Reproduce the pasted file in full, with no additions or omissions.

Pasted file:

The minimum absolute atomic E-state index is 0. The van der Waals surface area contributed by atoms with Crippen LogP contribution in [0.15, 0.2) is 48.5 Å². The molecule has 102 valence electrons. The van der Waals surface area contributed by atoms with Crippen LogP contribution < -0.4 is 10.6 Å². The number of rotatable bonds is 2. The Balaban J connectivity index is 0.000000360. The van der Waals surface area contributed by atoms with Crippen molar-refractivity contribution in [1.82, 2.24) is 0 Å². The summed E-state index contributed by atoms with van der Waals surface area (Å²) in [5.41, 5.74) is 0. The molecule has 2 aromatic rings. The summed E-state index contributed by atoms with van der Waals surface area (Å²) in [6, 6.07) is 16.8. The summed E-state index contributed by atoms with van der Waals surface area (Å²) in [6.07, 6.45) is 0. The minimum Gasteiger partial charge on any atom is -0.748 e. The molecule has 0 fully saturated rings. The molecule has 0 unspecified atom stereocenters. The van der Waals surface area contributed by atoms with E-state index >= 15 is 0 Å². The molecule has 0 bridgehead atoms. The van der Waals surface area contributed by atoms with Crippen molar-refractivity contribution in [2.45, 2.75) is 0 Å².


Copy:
The minimum absolute atomic E-state index is 0. The van der Waals surface area contributed by atoms with Crippen LogP contribution in [0.15, 0.2) is 48.5 Å². The molecule has 102 valence electrons. The van der Waals surface area contributed by atoms with Crippen LogP contribution < -0.4 is 10.6 Å². The number of rotatable bonds is 2. The Balaban J connectivity index is 0.000000360. The van der Waals surface area contributed by atoms with Crippen molar-refractivity contribution in [1.82, 2.24) is 0 Å². The summed E-state index contributed by atoms with van der Waals surface area (Å²) in [5.41, 5.74) is 0. The molecule has 2 aromatic rings. The summed E-state index contributed by atoms with van der Waals surface area (Å²) in [6, 6.07) is 16.8. The summed E-state index contributed by atoms with van der Waals surface area (Å²) in [6.07, 6.45) is 0. The minimum Gasteiger partial charge on any atom is -0.748 e. The molecule has 0 fully saturated rings. The molecule has 0 unspecified atom stereocenters. The van der Waals surface area contributed by atoms with E-state index >= 15 is 0 Å². The molecule has 0 bridgehead atoms. The van der Waals surface area contributed by atoms with Crippen molar-refractivity contribution in [2.45, 2.75) is 0 Å².